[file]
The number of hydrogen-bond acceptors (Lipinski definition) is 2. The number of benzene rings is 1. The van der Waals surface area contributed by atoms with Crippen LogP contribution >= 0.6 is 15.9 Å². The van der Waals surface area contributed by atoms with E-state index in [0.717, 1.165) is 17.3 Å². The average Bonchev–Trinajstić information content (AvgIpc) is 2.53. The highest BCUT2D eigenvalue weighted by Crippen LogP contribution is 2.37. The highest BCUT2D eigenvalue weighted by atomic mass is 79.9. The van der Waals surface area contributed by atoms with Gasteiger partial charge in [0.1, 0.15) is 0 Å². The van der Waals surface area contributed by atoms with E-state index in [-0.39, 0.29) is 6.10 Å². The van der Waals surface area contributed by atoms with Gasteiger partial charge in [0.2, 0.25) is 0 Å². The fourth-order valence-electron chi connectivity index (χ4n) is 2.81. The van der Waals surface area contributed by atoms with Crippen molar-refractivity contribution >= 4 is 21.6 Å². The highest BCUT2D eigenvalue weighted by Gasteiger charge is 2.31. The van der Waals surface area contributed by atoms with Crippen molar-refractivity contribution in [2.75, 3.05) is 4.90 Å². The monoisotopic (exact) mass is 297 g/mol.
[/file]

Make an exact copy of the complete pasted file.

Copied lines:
The number of hydrogen-bond acceptors (Lipinski definition) is 2. The number of benzene rings is 1. The van der Waals surface area contributed by atoms with Crippen LogP contribution >= 0.6 is 15.9 Å². The van der Waals surface area contributed by atoms with E-state index in [0.717, 1.165) is 17.3 Å². The average Bonchev–Trinajstić information content (AvgIpc) is 2.53. The highest BCUT2D eigenvalue weighted by Crippen LogP contribution is 2.37. The highest BCUT2D eigenvalue weighted by atomic mass is 79.9. The van der Waals surface area contributed by atoms with Gasteiger partial charge in [0.1, 0.15) is 0 Å². The van der Waals surface area contributed by atoms with E-state index in [-0.39, 0.29) is 6.10 Å². The van der Waals surface area contributed by atoms with Gasteiger partial charge in [0.2, 0.25) is 0 Å². The fourth-order valence-electron chi connectivity index (χ4n) is 2.81. The van der Waals surface area contributed by atoms with Crippen molar-refractivity contribution >= 4 is 21.6 Å². The highest BCUT2D eigenvalue weighted by Gasteiger charge is 2.31. The van der Waals surface area contributed by atoms with Crippen molar-refractivity contribution in [2.75, 3.05) is 4.90 Å². The monoisotopic (exact) mass is 297 g/mol.